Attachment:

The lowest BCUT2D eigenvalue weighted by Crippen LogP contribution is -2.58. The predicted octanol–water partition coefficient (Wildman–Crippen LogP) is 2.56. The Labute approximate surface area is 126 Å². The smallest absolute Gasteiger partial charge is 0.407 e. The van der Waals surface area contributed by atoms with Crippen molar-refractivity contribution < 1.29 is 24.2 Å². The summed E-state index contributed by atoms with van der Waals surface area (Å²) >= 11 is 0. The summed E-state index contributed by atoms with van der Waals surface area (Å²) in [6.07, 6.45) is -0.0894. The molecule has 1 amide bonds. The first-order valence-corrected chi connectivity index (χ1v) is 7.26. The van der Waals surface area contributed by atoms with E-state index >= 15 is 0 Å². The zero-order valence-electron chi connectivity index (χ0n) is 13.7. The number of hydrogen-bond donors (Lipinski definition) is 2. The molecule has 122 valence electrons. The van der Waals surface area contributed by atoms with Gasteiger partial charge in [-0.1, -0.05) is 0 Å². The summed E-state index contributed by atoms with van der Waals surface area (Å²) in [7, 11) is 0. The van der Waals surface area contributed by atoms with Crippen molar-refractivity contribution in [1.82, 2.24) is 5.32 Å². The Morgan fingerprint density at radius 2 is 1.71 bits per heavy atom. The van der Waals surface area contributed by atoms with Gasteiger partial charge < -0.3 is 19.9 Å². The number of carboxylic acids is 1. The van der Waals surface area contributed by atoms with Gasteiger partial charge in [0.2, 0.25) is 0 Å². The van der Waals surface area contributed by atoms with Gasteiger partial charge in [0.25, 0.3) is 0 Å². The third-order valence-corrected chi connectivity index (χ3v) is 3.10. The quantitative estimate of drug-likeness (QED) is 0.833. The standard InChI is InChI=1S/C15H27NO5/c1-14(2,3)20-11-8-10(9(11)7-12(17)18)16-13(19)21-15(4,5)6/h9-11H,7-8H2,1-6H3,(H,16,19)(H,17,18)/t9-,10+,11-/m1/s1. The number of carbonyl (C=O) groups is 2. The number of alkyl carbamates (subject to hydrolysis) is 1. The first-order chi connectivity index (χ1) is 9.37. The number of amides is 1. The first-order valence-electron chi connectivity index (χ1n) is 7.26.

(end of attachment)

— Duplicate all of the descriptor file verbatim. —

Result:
The lowest BCUT2D eigenvalue weighted by Crippen LogP contribution is -2.58. The predicted octanol–water partition coefficient (Wildman–Crippen LogP) is 2.56. The Labute approximate surface area is 126 Å². The smallest absolute Gasteiger partial charge is 0.407 e. The van der Waals surface area contributed by atoms with Crippen molar-refractivity contribution < 1.29 is 24.2 Å². The summed E-state index contributed by atoms with van der Waals surface area (Å²) >= 11 is 0. The summed E-state index contributed by atoms with van der Waals surface area (Å²) in [6.07, 6.45) is -0.0894. The molecule has 1 amide bonds. The first-order valence-corrected chi connectivity index (χ1v) is 7.26. The van der Waals surface area contributed by atoms with E-state index >= 15 is 0 Å². The zero-order valence-electron chi connectivity index (χ0n) is 13.7. The number of hydrogen-bond donors (Lipinski definition) is 2. The molecule has 122 valence electrons. The van der Waals surface area contributed by atoms with Gasteiger partial charge in [-0.1, -0.05) is 0 Å². The summed E-state index contributed by atoms with van der Waals surface area (Å²) in [7, 11) is 0. The van der Waals surface area contributed by atoms with Crippen molar-refractivity contribution in [1.82, 2.24) is 5.32 Å². The Morgan fingerprint density at radius 2 is 1.71 bits per heavy atom. The van der Waals surface area contributed by atoms with Gasteiger partial charge < -0.3 is 19.9 Å². The number of carboxylic acids is 1. The van der Waals surface area contributed by atoms with Gasteiger partial charge in [0.2, 0.25) is 0 Å². The van der Waals surface area contributed by atoms with Gasteiger partial charge in [0.25, 0.3) is 0 Å². The third-order valence-corrected chi connectivity index (χ3v) is 3.10. The quantitative estimate of drug-likeness (QED) is 0.833. The standard InChI is InChI=1S/C15H27NO5/c1-14(2,3)20-11-8-10(9(11)7-12(17)18)16-13(19)21-15(4,5)6/h9-11H,7-8H2,1-6H3,(H,16,19)(H,17,18)/t9-,10+,11-/m1/s1. The number of carbonyl (C=O) groups is 2. The number of alkyl carbamates (subject to hydrolysis) is 1. The first-order chi connectivity index (χ1) is 9.37. The number of amides is 1. The first-order valence-electron chi connectivity index (χ1n) is 7.26.